The past two years has seen pioneering electronica, drill and bass, ambient et al influencer Aphex Twin return to the music releasing fold after years of near silence. We still don't know for sure what has prompted the return to action, but maybe the bigger question should be what lead to the years of inaction in the first place.

New mini album Cheetah is the follow-up to last year's Computer Controlled Acoustic Instruments "outtakes" record, itself a bunch of short tunes that never made it onto 2014's maddening, flexible beat giver and semi concept LP Syro. We've also in this period had the action packed acid wobble Orphaned Deejay Selek 2006-2008 release under the pseudonym AFX, not to mention his dropping of dozens of mysterious-- and mostly quite wonderful-- old tracks on Soundcloud.

New seven-track release Cheetah-- apparently named after a famoulsy awkward synth from the eary '90s that's no longer avaiable-- on first listen appears more carefully paced, immediate, even accessible in comparison to these other recent records.

The ping-pong, super elasticized rhythms, crisp pads, and old school ticking clock beats on 'CHEETAHT7B' are quite one-paced and economical. But when listened to a touch more carefully one can only be impressed by its minute shape shifting. It's loose hanging and yet at the same time delicately pieced together. Likewise on 'CHEETAHT2 [Ld spectrum]', where the beats seem fixed, but listened to more carefully it appears a touch sordid and flawed. This matched with those '90s sounding IDM synths, and empty stomach-like waveforms all help make the track another album highlight.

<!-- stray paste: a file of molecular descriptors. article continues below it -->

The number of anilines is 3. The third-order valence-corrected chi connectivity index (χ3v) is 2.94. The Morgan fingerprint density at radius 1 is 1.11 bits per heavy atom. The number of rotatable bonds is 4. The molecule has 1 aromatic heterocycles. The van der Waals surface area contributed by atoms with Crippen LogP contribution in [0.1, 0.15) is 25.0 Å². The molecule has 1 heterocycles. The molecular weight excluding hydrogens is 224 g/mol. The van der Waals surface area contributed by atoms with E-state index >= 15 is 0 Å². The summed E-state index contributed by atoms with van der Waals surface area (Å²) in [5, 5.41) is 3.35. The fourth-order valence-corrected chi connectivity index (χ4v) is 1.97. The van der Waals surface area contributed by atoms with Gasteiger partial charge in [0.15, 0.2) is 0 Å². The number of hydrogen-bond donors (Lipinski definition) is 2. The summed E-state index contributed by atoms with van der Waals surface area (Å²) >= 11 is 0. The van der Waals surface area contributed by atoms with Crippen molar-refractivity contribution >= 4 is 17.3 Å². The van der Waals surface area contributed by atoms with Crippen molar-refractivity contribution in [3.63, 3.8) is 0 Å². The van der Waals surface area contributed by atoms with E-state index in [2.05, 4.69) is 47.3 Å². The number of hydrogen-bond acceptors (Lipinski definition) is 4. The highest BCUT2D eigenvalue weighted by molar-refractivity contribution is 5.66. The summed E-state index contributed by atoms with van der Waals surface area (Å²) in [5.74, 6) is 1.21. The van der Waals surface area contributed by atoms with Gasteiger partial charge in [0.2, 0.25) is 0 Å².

The record's preview cut 'CIRKLON3 [kolkhoznaya mix]' might go on a touch too long, but yet more boxy breaks, curved synth funk, and a curious spacey disco feel and this seems to be Aphex Twin in retro-futurist mode. After a couple of mid album fillers things pick up in tempo for the final two cuts; 'Cirklon1' and '2X202-ST5'. The former especially showing off a springy electrofunk workout, the latter full of plenty of the already mentioned super fast rubbber-form beats, as well as retroish synth touches.

It's no surprise-- considering who it's by-- that Cheetah is an impressive production job; correct and yet incorrect, laid-back and yet wonky. Most of all, though, it's quite an enjoyable listen. It's all possibly about as boxed and pared down as Richard D James has sounded. Maybe we're the victims of a bit of wry humour.